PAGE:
Holiday Purchasing Online
November 2016 Volume 11, Issue 11
From the Desk of Thomas F. Duffy, Chair
The holidays are right around the corner and that means food, fun, parties, and lots of online shopping. Online shopping can be a great solution, allowing you to find the perfect gift and saving time, but it can also end with identity theft, malware, and other cyber unpleasantness. Rather than letting it ruin your holiday season, you can take a few simple security precautions to help reduce the chances of being a cyber victim.
When purchasing online this holiday season - and all year long - keep these tips in mind to help minimize your risk:
Do not use public computers or public wireless Internet access for your online shopping. Public computers and wireless networks may contain viruses and other malware that steal your information, which can lead to identity theft and financial fraud.
Secure your computer and mobile devices. Be sure to keep the operating system, software, and/or apps updated and patched on all of your computers and mobile devices. Use up-to-date antivirus protection and make sure it is receiving updates.
Use strong passwords. The use of strong, unique passwords is one of the simplest and most important steps to take in securing your devices, computers, and online accounts. If you need to create an account with a merchant, be sure to use a strong, unique password. Always use more than ten characters, with numbers, special characters, and upper and lower case letters. Use a unique password for every unique site.
Know your online shopping merchants. Limit your online shopping to merchants you know and trust. If you have questions about a merchant, check with the Better Business Bureau or the Federal Trade Commission. Confirm the online seller's physical address, where available, and phone number in case you have questions or problems. Do not create an online account with a merchant you don’t trust.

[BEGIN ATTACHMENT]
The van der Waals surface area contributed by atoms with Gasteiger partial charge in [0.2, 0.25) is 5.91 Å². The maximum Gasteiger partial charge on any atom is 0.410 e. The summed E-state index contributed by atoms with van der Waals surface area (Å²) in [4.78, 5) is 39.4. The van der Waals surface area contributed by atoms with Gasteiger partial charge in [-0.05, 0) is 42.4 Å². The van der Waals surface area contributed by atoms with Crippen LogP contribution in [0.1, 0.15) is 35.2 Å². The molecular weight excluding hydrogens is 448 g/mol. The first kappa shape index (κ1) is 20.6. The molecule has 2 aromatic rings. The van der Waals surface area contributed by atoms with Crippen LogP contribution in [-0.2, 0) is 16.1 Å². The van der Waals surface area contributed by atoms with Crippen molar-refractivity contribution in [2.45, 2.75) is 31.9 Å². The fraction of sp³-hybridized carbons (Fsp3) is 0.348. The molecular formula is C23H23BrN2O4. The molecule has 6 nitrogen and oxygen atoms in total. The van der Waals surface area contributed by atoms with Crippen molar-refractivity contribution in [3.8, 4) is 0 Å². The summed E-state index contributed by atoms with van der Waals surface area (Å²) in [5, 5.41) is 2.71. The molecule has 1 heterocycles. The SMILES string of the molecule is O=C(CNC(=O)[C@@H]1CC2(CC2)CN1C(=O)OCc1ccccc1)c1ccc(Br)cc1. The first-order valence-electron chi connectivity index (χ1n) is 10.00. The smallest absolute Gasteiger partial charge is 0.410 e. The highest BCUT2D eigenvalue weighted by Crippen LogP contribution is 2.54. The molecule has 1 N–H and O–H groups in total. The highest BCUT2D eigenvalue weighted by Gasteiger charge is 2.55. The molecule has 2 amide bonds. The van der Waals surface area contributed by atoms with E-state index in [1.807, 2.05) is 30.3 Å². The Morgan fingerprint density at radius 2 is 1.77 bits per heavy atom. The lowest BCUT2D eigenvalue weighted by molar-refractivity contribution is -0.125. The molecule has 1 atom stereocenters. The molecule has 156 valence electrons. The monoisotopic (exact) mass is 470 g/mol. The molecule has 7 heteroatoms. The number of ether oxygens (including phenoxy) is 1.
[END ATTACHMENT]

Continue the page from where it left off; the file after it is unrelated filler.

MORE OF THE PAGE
Pay online with one credit card. A safer way to shop on the Internet is to pay with a credit card rather than debit card. Debit cards do not have the same consumer protections as credit cards. Credit cards are protected by the Fair Credit Billing Act and may limit your liability if your information is stolen or used improperly. By using one credit card with a low credit limit for all your online shopping you also limit the potential for financial fraud to affect all of your accounts. Always check your statements regularly and carefully, though.
Look for "https" in the Internet address (URL) when making an online purchase. The "s" in "https" stands for "secure" and indicates that communication with the webpage is encrypted. This helps to ensure your information is transmitted safely to the merchant and no one can spy on it. Alternatively, look for the lock symbol (it’s sometimes green) in the Internet address bar.
Do not respond to pop-ups. When a window pops up promising you cash or gift cards for answering a question or taking a survey, close it by pressing Control + F4 on a Windows computer and Command + W on a Mac. These could be social engineering attempts designed to convince you to open malware or click on a malicious link.
Do not auto-save your personal information. When purchasing online you may be given the option to save your personal information online for future use. Consider if the convenience is really worth the risk. The convenience of not having to reenter the information is insignificant compared to the significant amount of time you’ll spend trying to repair the loss of your stolen personal information.
Use common sense to avoid scams. Don't give out your personal or financial information via email or text. Information on many current scams can be found on the websites of the Internet Crime Complaint Center and the Federal Trade Commission.
If you encounter problems with an online shopping site, contact the seller or the site operator directly to resolve any issues. You may also contact the following: